The spirit ages in a whiskey barrel like normal for the first six months of its life. Then it is deposited in stainless steel tanks. Meanwhile, the barrel it aged in is cut up, processed, and put into the tank as well. Within the tank, the spirit is agitated, and undergoes a series of differences in pressure to squeeze in and out of the wood pores. "Like a sponge," Lix said. Once deposited in the tank, the whiskey takes about a week to create. [Forbes]

The important question, of course, is what does the stuff actually taste like? "Not bad" seems to be the consensus, although one blind taste-tester told Forbes that it tasted more like "an Irish whiskey than it did a bourbon."

Cleveland Magazine was more effusive with its praise:

It's dark in the bottle, a gorgeous honey-amber hue in a glass. The aroma was rich and complex. It had none of the bite or harsh alcoholic "heat" — though it is 100 proof — that usually comes with young (and therefore inexpensive) whiskey. The mouthfeel is round and silky. An added splash of water smooths it out even more. This is comparable to a very fine high end bourbon. And it will sell for a fraction of the price. [Cleveland Magazine]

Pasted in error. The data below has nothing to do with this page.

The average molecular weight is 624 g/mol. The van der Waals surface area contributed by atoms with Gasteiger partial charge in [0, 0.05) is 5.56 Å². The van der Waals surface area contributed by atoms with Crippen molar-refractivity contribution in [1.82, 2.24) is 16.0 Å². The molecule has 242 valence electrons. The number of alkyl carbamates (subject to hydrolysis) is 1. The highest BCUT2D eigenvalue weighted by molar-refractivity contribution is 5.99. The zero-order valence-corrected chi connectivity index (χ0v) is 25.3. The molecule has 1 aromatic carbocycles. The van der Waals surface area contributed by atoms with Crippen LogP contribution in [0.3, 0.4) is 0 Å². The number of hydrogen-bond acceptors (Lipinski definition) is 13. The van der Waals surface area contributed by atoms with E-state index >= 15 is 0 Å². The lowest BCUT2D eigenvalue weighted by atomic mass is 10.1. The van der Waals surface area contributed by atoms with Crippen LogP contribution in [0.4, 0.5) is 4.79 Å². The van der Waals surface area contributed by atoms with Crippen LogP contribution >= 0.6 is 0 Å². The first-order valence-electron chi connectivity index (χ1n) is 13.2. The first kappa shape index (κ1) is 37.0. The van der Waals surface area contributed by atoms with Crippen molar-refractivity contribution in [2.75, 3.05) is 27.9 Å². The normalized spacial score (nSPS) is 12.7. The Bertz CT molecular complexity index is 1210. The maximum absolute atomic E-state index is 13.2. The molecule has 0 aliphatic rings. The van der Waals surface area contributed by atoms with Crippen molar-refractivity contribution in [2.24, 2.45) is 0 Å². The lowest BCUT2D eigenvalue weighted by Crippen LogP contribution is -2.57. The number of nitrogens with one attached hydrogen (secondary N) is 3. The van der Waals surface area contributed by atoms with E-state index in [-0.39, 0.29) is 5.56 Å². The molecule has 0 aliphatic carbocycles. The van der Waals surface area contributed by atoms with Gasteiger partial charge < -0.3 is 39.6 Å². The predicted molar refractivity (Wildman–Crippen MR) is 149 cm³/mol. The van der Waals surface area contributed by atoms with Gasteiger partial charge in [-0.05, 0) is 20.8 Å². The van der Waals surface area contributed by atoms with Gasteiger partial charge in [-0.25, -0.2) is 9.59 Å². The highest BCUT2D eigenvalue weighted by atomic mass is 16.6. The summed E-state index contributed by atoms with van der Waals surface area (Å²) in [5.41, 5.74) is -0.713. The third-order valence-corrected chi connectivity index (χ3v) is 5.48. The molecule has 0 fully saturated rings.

With a patent pending, Lix is careful not to divulge too many specifics about the process. But he is optimistic about his chances of disrupting an industry that has more or less abided by the same basic tenets for centuries. "I believe in the Coca-Cola model," he told Cleveland.com. "Don't tell anybody anything."

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History
84 Years Ago Today: Goodbye Prohibition!
A huge queue outside the Board of Health offices in Centre Street, New York, for licenses to sell alcohol shortly after the repeal of prohibition. The repeal of prohibition was a key policy of Franklin Roosevelt's government as it allowed the government an opportunity to raise tax revenues at a time of economic hardship.
A huge queue outside the Board of Health offices in Centre Street, New York, for licenses to sell alcohol shortly after the repeal of prohibition. The repeal of prohibition was a key policy of Franklin Roosevelt's government as it allowed the government an opportunity to raise tax revenues at a time of economic hardship.
Keystone/Getty Images